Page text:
Just as Europe has experienced a surge of African migrants, Central American countries have experienced a sharp increase in African migrants in 2016 who see the United States as their final destination.
The migrants come from all over Africa and and multiple reports state that the migrants arrive in Brazil by boat or plane. They then take advantage of lenient South American laws to venture north to Central America.
In June, the International International Organization for Migration estimated that up to 20,000 African migrants were headed to Costa Rica with the final destination of the U.S. “More awareness and solidarity is missing on the issue of migration flows, because Latin America is becoming a transit route for African and Asian migrants, who seek a better future in the north,” Costa Rican President Luis Guillermo Solis said at a June summit.
The Center for Immigration Studies wrote that Costa Rica’s foreign minister has “continuously pointed to U.S. immigration policies as the principal magnet for the wave of illegal immigration with which Central America is dealing.”
Statistics from immigration officials in both Mexico and Guatemala show how intense the migrant crisis has gotten. In the first seven months of 2016, Mexico detained more migrants from Africa than they had in the previous four years combined. By early September, Guatemala had captured 56 times more African migrants than they had in 2015.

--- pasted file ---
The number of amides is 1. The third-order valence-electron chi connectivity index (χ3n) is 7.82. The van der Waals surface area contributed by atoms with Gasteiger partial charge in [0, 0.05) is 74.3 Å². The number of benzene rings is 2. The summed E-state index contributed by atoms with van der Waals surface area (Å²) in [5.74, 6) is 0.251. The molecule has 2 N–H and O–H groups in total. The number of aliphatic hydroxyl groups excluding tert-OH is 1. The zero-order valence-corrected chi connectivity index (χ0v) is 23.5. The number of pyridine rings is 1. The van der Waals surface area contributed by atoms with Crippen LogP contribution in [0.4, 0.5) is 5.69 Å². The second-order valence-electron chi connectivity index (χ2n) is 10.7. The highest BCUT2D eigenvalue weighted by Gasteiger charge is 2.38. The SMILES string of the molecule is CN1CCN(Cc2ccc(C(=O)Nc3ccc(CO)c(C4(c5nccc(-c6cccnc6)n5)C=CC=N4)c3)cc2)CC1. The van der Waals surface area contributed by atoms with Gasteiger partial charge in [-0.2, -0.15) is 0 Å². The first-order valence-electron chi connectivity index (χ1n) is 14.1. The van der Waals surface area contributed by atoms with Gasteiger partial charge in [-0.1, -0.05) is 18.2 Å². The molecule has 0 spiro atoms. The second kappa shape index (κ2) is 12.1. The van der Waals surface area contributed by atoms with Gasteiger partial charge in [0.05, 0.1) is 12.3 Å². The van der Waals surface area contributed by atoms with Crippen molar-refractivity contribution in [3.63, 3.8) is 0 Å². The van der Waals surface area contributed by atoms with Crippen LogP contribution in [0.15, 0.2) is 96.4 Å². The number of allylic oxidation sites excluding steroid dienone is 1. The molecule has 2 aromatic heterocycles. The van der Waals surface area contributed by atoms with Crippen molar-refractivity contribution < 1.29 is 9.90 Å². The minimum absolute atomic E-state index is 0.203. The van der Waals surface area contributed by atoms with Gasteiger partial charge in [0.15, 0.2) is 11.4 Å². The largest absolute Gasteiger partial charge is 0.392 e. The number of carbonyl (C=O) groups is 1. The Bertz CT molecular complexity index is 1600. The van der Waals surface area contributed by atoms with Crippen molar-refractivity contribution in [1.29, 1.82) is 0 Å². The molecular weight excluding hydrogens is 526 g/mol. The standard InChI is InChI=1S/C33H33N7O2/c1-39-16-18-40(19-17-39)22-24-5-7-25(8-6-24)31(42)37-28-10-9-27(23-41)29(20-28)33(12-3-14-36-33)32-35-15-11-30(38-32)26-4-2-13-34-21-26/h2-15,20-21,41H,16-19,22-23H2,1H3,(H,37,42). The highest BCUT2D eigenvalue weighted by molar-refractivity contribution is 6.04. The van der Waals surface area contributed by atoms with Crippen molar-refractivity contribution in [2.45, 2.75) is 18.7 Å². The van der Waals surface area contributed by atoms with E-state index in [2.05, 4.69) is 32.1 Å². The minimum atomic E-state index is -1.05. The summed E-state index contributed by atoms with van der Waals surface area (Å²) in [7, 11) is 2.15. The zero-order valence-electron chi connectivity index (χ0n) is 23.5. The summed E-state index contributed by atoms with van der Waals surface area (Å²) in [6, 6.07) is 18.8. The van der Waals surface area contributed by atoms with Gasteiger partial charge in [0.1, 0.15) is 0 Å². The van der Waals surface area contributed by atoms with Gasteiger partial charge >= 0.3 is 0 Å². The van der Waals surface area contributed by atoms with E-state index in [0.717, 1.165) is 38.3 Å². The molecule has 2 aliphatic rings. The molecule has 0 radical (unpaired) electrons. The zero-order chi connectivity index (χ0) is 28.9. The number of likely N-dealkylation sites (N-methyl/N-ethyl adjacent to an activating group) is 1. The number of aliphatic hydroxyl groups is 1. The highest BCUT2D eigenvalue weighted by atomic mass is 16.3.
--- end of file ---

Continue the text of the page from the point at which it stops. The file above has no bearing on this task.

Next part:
“The saturation of the transit route in Europe and the increase in border security is one of the principal factors in the increase of Asian and African emigrants in Central America,” Jorge Pereza Breedy, head of the International Organization for Migration in El Salvador, Guatemala and Hondoras, told La Prensa.
Danilo Rivera of the Central American Institute for Social and Development Studies told La Prensa: “It’s not that they want to come to this country to stay, they want to get to the United States.” As these Africans don’t plan on staying in Mexico, officials there are helping them get to the U.S border.
The Africans can make their way into the U.S by either crossing illegally or receiving asylum. El Universal reported there are thousands of Africans encamped in Mexico as the U.S grants asylum to “just 50” migrants a day. U.S Border Patrol agents captured 5,350 African and Asian migrants between October 2015 and May 2016. That is on pace to be greater than the 6,126 captured in Fiscal Year 2015 and is more than the 4,172 captured all of FY 2014.
The United States also protects individuals from Guinea, Liberia, Sierra Leone, Somalia, Sudan, and South Sudan from deportation through executive amnesty.